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Potentially Avoidable Premature Mortality in the Context of Health Emergencies and Disasters

Between 2000 and 2020, nearly 14,000 disasters were reported throughout the world, an increase of 44% on the previous two decades. The Region of the Americas was the third-most affected by disasters (after Africa and Asia).

The COVID-19 pandemic has shown the magnitude of impact that a health emergency can have on the health sector and the health of populations, and it has tested the effective response capacity of countries throughout the Region. The disruption in the supply of health services because of the pandemic has not only interrupted treatment of medical conditions; it has also reduced screening and early detection of health conditions in many countries. The COVID-19 pandemic has become one of the leading causes of death in the Region, and has triggered a regression of 20 years in progress to reduce avoidable premature deaths, in terms of both preventable and treatable conditions.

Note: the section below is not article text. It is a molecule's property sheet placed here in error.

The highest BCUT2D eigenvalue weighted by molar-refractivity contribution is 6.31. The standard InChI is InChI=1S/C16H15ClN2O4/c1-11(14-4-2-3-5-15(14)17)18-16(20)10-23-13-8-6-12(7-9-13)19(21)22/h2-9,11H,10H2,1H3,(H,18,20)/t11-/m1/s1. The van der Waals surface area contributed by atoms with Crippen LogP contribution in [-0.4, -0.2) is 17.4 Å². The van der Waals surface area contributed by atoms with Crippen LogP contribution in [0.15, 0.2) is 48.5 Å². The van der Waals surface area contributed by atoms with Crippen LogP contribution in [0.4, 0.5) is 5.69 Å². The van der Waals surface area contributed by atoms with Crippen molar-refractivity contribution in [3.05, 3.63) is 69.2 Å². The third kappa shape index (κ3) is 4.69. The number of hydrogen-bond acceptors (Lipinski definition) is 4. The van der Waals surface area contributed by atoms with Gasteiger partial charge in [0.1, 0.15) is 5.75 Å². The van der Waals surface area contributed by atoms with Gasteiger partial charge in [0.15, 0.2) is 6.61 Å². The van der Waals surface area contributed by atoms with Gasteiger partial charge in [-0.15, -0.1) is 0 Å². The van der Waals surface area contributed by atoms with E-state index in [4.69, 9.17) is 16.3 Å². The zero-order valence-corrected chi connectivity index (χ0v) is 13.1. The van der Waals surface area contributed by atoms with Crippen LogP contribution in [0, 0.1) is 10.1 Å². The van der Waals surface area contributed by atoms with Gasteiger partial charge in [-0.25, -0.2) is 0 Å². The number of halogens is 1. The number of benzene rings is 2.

Health emergencies and disasters are direct contributors to potentially avoidable premature deaths, as such events and the devastation they cause should be avoidable with a strong response capacity. The response to emergencies and disasters must consider an action framework aimed at equity and must be planned within a framework of universal coverage, one that incorporates preparedness and surveillance actions from a primary health care model.